Kanye West got emotional while apologizing for his controversial slavery remarks that turned heads over the summer.
"I don't know if I properly apologized for how that slave comment made people feel," West said during an interview with Chicago’s WGCI 107.5 Wednesday. "I want to take this moment right now to say that I'm sorry for hurting, I'm sorry for the one-two effect of the MAGA hat into the slave comment."
The 41-year-old rapper was embroiled in controversy in May after saying slavery "sounds like a choice" during a puzzling interview with TMZ Live. "You were there for 400 years and it's all of y'all. It's like we're mentally imprisoned," he insisted at the time.
In response, TMZ staffer Van Lathan fired back at West, telling him, "Frankly, I'm disappointed, I'm appalled, and brother, I am unbelievably hurt by the fact that you have morphed into something to me, that's not real."
Now, the Chicago native says his outburst and downfall was the result of his now-diagnosed bipolar disorder and being surrounded with people who didn't have his best interest at heart.
"I had people with me at TMZ that could have stopped it. They could have said ‘Yo this is going too far,'” West said. He broke down in tears talking about former collaborator Don C, who West said would have had "my back" and likely shut down the interview if he was there.
West called the incident a learning experience that showed "how much black people count on me and depend on me" and promised he is turning over a new leaf.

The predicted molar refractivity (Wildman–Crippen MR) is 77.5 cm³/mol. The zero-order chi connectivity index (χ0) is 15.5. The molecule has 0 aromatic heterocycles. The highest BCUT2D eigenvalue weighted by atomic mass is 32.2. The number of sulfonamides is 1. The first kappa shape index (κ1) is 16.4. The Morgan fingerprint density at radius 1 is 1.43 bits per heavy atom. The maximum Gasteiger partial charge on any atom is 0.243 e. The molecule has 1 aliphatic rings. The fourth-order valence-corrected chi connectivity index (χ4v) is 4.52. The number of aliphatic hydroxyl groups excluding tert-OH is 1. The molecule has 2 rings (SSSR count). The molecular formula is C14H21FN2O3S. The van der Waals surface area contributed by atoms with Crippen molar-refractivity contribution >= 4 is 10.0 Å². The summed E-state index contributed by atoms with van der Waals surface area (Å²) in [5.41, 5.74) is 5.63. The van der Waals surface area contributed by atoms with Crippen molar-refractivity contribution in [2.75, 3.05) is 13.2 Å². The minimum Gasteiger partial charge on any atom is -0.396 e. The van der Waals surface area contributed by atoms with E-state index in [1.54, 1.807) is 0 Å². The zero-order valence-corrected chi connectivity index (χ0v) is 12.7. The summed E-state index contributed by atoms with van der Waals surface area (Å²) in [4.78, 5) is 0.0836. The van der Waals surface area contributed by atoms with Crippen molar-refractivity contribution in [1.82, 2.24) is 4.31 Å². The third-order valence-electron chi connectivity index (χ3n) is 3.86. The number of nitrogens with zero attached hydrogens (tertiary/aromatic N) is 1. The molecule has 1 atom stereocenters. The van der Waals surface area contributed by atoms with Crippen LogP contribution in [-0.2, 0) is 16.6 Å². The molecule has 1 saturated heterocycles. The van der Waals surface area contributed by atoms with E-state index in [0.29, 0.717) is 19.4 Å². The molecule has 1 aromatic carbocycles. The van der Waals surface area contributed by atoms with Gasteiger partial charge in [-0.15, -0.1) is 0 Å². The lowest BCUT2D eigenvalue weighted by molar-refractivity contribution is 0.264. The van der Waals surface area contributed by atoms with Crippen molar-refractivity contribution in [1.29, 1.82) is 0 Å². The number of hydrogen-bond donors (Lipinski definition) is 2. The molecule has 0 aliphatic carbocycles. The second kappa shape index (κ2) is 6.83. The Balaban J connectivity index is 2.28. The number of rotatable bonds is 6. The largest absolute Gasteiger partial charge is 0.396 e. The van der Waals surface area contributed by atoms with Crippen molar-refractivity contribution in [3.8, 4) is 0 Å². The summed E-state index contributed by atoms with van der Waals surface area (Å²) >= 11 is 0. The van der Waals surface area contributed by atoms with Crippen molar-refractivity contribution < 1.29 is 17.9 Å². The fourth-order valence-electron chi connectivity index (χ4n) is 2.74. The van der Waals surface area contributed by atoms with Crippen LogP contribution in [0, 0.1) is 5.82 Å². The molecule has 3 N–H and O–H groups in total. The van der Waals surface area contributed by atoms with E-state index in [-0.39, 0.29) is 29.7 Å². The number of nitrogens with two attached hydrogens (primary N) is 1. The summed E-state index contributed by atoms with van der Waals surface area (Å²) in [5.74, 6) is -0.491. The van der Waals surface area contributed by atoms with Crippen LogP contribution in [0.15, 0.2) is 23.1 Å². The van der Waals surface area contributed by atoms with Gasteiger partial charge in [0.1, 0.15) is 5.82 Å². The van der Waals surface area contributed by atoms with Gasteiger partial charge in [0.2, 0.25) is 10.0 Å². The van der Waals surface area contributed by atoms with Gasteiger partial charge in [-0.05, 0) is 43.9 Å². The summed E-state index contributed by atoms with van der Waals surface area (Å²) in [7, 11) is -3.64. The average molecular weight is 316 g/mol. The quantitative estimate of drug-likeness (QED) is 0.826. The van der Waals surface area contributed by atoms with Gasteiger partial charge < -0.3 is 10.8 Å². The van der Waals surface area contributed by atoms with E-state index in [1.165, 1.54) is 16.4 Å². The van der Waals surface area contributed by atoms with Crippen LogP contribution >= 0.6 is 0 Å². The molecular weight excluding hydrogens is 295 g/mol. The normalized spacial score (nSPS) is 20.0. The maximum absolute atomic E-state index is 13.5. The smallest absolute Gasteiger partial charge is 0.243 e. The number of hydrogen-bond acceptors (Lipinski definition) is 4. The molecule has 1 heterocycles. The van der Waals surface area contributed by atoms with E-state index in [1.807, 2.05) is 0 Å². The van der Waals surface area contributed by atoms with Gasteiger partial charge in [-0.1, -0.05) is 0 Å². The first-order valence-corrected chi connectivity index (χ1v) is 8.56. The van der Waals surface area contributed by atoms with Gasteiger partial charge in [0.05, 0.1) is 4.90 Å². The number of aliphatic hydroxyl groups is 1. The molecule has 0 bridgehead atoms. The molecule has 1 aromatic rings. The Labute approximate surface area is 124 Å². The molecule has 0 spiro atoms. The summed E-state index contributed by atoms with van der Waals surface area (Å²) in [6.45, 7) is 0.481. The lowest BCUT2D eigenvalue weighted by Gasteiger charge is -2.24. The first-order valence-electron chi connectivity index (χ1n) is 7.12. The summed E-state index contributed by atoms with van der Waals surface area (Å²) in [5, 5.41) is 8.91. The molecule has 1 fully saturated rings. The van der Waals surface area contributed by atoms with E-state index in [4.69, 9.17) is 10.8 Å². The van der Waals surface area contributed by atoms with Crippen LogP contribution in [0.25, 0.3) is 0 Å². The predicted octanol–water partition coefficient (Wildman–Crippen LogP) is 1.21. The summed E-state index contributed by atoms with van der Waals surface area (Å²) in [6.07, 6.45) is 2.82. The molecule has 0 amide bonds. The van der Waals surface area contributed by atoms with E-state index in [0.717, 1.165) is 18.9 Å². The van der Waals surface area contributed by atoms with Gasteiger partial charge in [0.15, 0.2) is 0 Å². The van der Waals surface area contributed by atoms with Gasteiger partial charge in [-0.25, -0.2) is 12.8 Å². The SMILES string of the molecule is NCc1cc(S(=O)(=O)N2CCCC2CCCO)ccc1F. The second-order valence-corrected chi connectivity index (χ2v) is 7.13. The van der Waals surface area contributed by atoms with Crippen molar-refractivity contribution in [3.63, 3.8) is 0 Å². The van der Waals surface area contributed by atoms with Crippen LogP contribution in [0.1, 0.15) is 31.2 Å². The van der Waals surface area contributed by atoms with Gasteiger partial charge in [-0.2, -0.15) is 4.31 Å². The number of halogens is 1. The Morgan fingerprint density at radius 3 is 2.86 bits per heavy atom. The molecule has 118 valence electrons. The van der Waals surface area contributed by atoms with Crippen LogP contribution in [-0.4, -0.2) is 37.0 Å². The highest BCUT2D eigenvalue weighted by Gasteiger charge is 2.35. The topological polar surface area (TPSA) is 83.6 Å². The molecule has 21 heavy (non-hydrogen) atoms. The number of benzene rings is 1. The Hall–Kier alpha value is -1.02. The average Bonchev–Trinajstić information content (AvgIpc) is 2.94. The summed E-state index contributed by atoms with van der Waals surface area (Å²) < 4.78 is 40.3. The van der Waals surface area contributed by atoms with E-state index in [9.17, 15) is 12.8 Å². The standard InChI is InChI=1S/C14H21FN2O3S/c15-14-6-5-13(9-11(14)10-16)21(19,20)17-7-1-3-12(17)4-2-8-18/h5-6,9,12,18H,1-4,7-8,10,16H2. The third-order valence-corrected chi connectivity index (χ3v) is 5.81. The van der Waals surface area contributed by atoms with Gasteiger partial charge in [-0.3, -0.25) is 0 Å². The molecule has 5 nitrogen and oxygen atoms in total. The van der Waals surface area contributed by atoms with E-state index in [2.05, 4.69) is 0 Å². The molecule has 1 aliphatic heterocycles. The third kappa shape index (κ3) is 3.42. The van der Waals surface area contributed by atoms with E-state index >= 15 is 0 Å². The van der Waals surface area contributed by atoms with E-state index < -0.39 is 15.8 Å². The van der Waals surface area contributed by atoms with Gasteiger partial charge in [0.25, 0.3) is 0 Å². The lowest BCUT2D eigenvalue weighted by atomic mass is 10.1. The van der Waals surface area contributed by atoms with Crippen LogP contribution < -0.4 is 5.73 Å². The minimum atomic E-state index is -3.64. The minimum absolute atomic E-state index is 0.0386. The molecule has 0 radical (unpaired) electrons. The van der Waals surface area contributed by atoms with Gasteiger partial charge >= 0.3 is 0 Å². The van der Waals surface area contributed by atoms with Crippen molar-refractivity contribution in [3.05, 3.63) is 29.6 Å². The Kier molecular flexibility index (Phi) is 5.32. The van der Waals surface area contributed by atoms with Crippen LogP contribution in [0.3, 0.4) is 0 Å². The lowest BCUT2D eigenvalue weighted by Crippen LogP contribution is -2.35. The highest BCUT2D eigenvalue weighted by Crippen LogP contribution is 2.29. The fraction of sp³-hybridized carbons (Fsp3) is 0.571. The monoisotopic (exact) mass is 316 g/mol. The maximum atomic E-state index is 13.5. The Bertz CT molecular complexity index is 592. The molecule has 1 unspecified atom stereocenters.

"There is a new Kanye West that you are going to see that is going to be better because of this mental health situation, that is going to be better because of this TMZ situation," he said.
During the wide-ranging interview Wednesday, the “Ye” rapper discussed everything from his love of President Donald Trump to his alleged beef with Drake (which West denied).
West was also given the chance to answer Jimmy Kimmel's question on why he thought Trump cared about black people, referring to West’s infamous 2005 comment directed at former President George W. Bush in the aftermath of Hurricane Katrina.
After another lengthy pause (similar to his long delay on “Jimmy Kimmel Live!") West offered his long-awaited take.
“I feel that he cares about the way black people feel about him, and he would like for black people to like him like they did when he was cool in the rap songs,” West said. “(Trump) wants to be the greatest president, and he knows that he can’t be the greatest president without the acceptance of the black community.”